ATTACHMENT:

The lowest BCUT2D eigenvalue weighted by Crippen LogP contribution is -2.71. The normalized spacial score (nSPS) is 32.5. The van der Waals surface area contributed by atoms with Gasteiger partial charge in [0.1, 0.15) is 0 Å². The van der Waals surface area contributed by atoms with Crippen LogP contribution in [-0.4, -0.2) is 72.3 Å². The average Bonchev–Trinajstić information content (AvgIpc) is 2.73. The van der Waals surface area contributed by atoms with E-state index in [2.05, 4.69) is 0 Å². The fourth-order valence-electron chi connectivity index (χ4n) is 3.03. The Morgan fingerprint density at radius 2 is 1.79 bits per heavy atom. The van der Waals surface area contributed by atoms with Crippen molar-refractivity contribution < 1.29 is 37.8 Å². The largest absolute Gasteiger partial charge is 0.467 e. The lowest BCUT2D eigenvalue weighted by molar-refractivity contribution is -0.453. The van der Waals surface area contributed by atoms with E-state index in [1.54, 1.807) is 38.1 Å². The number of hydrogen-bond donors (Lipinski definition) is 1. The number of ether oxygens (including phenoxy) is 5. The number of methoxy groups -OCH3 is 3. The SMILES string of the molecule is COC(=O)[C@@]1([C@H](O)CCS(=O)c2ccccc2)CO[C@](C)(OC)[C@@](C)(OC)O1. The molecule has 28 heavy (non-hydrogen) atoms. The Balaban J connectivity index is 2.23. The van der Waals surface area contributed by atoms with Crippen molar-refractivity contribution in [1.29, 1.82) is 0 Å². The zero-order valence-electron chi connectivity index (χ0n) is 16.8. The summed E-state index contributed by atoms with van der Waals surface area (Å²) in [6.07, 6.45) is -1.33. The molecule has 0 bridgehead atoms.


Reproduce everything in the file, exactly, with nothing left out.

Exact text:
The lowest BCUT2D eigenvalue weighted by Crippen LogP contribution is -2.71. The normalized spacial score (nSPS) is 32.5. The van der Waals surface area contributed by atoms with Gasteiger partial charge in [0.1, 0.15) is 0 Å². The van der Waals surface area contributed by atoms with Crippen LogP contribution in [-0.4, -0.2) is 72.3 Å². The average Bonchev–Trinajstić information content (AvgIpc) is 2.73. The van der Waals surface area contributed by atoms with E-state index in [2.05, 4.69) is 0 Å². The fourth-order valence-electron chi connectivity index (χ4n) is 3.03. The Morgan fingerprint density at radius 2 is 1.79 bits per heavy atom. The van der Waals surface area contributed by atoms with Crippen molar-refractivity contribution < 1.29 is 37.8 Å². The largest absolute Gasteiger partial charge is 0.467 e. The lowest BCUT2D eigenvalue weighted by molar-refractivity contribution is -0.453. The van der Waals surface area contributed by atoms with E-state index in [1.54, 1.807) is 38.1 Å². The number of hydrogen-bond donors (Lipinski definition) is 1. The number of ether oxygens (including phenoxy) is 5. The number of methoxy groups -OCH3 is 3. The SMILES string of the molecule is COC(=O)[C@@]1([C@H](O)CCS(=O)c2ccccc2)CO[C@](C)(OC)[C@@](C)(OC)O1. The molecule has 28 heavy (non-hydrogen) atoms. The Balaban J connectivity index is 2.23. The van der Waals surface area contributed by atoms with Crippen molar-refractivity contribution in [1.29, 1.82) is 0 Å². The zero-order valence-electron chi connectivity index (χ0n) is 16.8. The summed E-state index contributed by atoms with van der Waals surface area (Å²) in [6.07, 6.45) is -1.33. The molecule has 0 bridgehead atoms.